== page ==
|Frequency||20 per year|
|Founder||William D. Hoard|
|Based in||Fort Atkinson, Wisconsin|
Hoard's, as it is more simply known by its readers, was started in 1885 as a supplement to the Daily Jefferson County Union. The editor of the newspaper, William Dempster Hoard, saw the effects of the area's glacial soil on local farms. There was only a thin layer of top soil which could not support many crops. Hoard knew from his experience in New York that dairy herds could improve the farmland.
Hoard's has been a pioneer in the dairy industry since its inception. For instance, the magazine funded the first "cow census" to take place in the United States. Throughout the years, Hoard's has covered many firsts in the dairy industry. Many of its recommendations are now practiced nationwide. These include:
- 1891, First article on alfalfa published. Alfalfa is now the largest forage producing plant in the United States.
- 1892, Grass or hay silage first recommended.
- 1895, Promotion of tuberculosis eradication.
- 1912, Loose or pen housing for dairy cattle is reported on.
Cow judging contest
A popular tradition is the magazine's Cow Judging Contest, normally held annually. 2011 was the 81st year in which the contest was held. Over the course of five issues, readers are asked to evaluate four cows from one particular breed of cattle. The breeds judged are the Ayrshire, Brown Swiss, Holstein, Guernsey, Jersey, Milking Shorthorn, and Red & White. Each of the four cows is presented in three poses: a side view, a rear view, and an upper rear view showing the cow's back. Readers can rank cows from each class on an entry form in the magazine. The entry that comes closest to the evaluation of a panel of judging experts is the winner and receives cash prizes.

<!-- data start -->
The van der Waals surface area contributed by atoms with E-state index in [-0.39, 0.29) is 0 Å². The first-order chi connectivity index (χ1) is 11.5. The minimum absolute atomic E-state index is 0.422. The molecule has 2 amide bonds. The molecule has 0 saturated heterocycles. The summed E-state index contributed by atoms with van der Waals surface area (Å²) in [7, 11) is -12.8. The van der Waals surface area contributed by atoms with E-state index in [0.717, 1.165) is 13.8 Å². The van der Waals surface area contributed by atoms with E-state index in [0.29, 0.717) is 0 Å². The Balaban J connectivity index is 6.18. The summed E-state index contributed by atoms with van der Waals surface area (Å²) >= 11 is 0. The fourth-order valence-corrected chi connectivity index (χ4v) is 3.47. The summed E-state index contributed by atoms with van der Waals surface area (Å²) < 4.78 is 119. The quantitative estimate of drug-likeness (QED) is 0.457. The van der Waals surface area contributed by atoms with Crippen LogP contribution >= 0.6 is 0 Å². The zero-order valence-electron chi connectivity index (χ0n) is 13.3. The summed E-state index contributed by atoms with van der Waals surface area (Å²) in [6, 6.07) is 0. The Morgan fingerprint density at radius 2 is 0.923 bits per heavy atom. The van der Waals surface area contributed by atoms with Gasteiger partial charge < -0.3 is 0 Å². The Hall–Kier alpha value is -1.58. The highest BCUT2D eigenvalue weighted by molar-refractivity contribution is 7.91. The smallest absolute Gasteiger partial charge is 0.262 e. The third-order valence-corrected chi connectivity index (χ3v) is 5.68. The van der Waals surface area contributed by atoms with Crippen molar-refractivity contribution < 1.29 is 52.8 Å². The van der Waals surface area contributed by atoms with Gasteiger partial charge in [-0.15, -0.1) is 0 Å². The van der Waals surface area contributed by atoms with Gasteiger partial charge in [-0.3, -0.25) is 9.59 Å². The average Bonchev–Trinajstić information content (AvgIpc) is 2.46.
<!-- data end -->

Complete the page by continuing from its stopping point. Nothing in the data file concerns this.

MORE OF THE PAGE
Hoard's Dairyman Farm
Hoard's Dairyman Farm was purchased in 1899 by W.D. Hoard to act as a model dairy farm and add credibility to his publication. It was first used to demonstrate effective methods of growing, preserving, and feeding alfalfa. It was also central to his fight against bovine tuberculosis.
The farm maintains the oldest continuously registered herd of Guernsey cattle in the country. The herd was long housed in the original barn, purchased by Hoard in 1899, which was enlarged several times to a final capacity of 80 cows. In the summer of 2007, the herd was moved to a new, free-stall facility and expanded to 270 milking cows.